Version tested: Xbox 360
Sports sims give me big problems. A very large question looms into view: Why?
Role-playing games exist because a lot of people want to transport themselves to a post-apocalyptic landscape, shoot malevolent zombies, go on insane quests for medieval bling which will grant them special powers, or just lose themselves in the land of Whojamaflipponia. Strategy games are there for all those people who never got to have their hands on real power (although it is questionable whether anyone playing Sim City or Tropico would actually want to be Boris Johnson) and we do not need to be rocket scientists to understand why Tomb Raider was so particularly successful with 16-year-old boys who had recently discovered the auto-erotic experience.
In short, most games give you a place to go and an experience that you can't get any other way without great difficulty and/or expense. But sports games are a simulation of something we can actually do for real, for quite a lot less than the cost of most computer games, and get more enjoyment out of it. Of course, not everybody is going to face Brett Lee in a torrid 20/20 floodlit game at Lord's, but trying to deal with Mr Lee's yorkers and inswingers by thumb and forefinger dexterity, on the Xbox screen, comes a long way short of actually playing the game (as I do) at the elevated level of the Dulwich Cricket Club 6th XI.
This latest incarnation of the cricket sim does nothing to dispel my belief that Cricket remains a truly wonderful game to play and watch. However, International Cricket 2010 does not even get you half way there and, in fact, left me (a Level 2 cricket coach) with a worrying feeling that anyone who has never "wielded the willow" or "turned their arm over" on the green sward would be unlikely to try after dabbling with this pale imitation of the real thing.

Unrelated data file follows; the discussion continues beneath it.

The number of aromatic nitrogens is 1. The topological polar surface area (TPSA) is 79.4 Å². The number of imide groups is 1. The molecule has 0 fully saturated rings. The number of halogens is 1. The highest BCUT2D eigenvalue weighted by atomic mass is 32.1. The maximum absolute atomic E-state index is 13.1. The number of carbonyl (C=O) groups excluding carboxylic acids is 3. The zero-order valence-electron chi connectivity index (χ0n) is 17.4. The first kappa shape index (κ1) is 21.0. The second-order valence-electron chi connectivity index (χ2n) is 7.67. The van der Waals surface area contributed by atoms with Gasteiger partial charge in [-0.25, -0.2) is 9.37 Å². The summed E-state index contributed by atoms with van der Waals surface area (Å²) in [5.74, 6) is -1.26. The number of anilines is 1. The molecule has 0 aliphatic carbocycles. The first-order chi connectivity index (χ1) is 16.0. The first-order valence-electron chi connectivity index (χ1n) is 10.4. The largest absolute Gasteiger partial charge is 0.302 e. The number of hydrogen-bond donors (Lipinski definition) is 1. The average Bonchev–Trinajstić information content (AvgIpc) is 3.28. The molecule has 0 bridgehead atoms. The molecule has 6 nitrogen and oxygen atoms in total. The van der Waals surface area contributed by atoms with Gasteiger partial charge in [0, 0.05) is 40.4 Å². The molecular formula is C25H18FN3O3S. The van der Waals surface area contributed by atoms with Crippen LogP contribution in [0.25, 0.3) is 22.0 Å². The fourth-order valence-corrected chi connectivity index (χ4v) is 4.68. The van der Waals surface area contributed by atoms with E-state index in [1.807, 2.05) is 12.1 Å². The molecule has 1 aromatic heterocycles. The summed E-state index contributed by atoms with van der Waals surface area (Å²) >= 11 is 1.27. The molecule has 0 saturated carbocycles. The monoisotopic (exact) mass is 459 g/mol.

For the beginner, a lengthy and frustrating time with the game's tutorial awaits you. Wading straight into a game will leave you confronted with a whole lot of unlikely bright green circles on the pitch and some bewildering HUDs which change considerably whether you are batting or bowling and then change again if you are bowling slow or fast, seam or swing, leg spin or off spin.
That said, the tutorial is nothing if not comprehensive: for the batsman, all the conventional shots are available for you to try. You are urged to check for gaps in the field and keep them in mind as the bowler approaches. The aforementioned green circle appears as the bowler begins his run, just on or past a good length (if you are practising the front foot drive) and short of a length if you are essaying the pull shot or the back foot drive.
The green circle tells you where the ball will pitch: if only these green circles were available when Dulwich 6th XI bat. Imagine batting against a bowler who draws a green circle on the pitch so you know where he intends to bowl every ball before he's bowled it!
The bowling is all about timing your instant of delivery so you can avoid bowling no balls and bowl at the stumps. A delicately poised pointer operated by the joystick tells the player if he is going to bowl a good length ball on the stumps and a meter tells him (or her) the optimum moment to let go of the ball: too late, and it's a no ball, too early and it's a short wide ball! Swinging the ball necessitates you controlling the seam's direction, never easy in Cricket, but virtually impossible in IC 2010. Slow bowling is sub-divided into off-spin and its attendant variations (including the "doosra") and leg-spin.